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Thread: Semivaraince "upside down"

  1. #1
    Tim Horstkotte
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    Default Semivaraince "upside down"

    Hej all,

    I'm doing an analysis of snow hardness in dependence of distance to trees and tree diameter. I therefore constructed a "forest coordinate system" with distance to trees as x-axis, tree diameter as y-axis. I now would like to create a surface showing how snow hardness changes if you a) move further away from trees and b) tree diameter increases. As you can imagine, being close to a tree (e.g 40 cm) can result (depending on canopy structure) in either hard snow (where snow drops out of the canopy) or less hard snow (no such event), while far away (e.g. 5 m) there is no such canopy-impact (snow will be soft everywhere).
    In a nutshell, things close to each other (i.e. close to a tree) are highly variable (soft or hard), while things far away (from trees) tend to be similar (soft everywhere)! This is the opposite expressed by usual autocorrelation - can this be handled in a kriging process? I could not manage to model a semivariogram where the line follows a decrease in variation with increasing distance.
    Any suggestions how to deal with this - or is it better to abandon this quest as "rubbish"?

    Thanks for your help!

  2. #2
    Eric Krause

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    Default Re: Semivaraince "upside down"

    The biggest problem I see is that you're trying to model two different processes: one for areas outside of the canopy area, and one for areas within the canopy area. Kriging assumes that there is only one underlying process, so it isn't going to work.

    My first thought is analyze the two processes independently. First, use kriging to predict the hardness for all areas that are not under a tree canopy. Second, build some kind of linear model for the areas under a canopy. You could use distance from the tree and the tree diameter as predictor variables for the snow hardness. With some work, you might be able to use the Ordinary Least Squares tool in the Spatial Statistics toolbox to perform the second analysis.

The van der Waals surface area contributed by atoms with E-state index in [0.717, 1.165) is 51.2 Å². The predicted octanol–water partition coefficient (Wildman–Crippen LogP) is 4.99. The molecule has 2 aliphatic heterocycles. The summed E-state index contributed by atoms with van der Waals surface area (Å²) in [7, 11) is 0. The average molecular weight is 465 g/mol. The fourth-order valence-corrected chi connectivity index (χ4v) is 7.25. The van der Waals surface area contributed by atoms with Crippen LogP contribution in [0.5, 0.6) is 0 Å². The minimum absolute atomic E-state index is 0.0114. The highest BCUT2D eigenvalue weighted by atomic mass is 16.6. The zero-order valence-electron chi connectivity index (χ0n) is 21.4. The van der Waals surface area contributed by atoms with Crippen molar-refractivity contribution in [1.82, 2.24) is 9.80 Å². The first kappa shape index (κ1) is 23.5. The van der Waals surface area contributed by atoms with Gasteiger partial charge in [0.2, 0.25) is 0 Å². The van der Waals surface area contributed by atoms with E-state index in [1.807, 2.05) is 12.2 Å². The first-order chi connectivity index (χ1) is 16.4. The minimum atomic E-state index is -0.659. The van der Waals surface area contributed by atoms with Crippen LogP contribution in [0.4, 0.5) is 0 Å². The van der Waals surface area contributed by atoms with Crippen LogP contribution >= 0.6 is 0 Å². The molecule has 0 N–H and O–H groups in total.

There are some problems with that approach (like assuming the two processes are independent, and mixing a spatial model with a nonspatial model), but that's the only technique that comes to mind. If I think of anything else, I'll let you know.
    Eric Krause
    Geostatistical Analyst Product Engineer

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    Jeffrey Evans
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    Default Re: Semivaraince "upside down"

    Eric is spot on. You are convolving the spatial process and making some erroneous assumptions about independence. This is not a problem that you can answer with an interpolation approach. I would highly recommend you look into mixed effects models. This will allow you to explore if there are any random effects in your data, which is quite likely, and control for them. You can then use the model to make a surface estimate of the random field. Because the spatial process in your covariates is somewhat convolved, you will really need to think about model specification and what the results really mean. I do not see any alternatives that could be implemented in ArcGIS.

  4. #4
    Tim Horstkotte
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    Default Re: Semivaraince "upside down"

    Hej Eric and Jeffrey,

    thanks for your help. I surely will try to do some "mixed effect modelling" and see if I can figure out how to deal with the "random" impact of canopies. The modeling in ArcGIS seemed a nice way for me to illustrate the effects I described, but if my assumptions are flawed in the light of data independence, I think of something else.

    Thanks again and all the best,

    Tim

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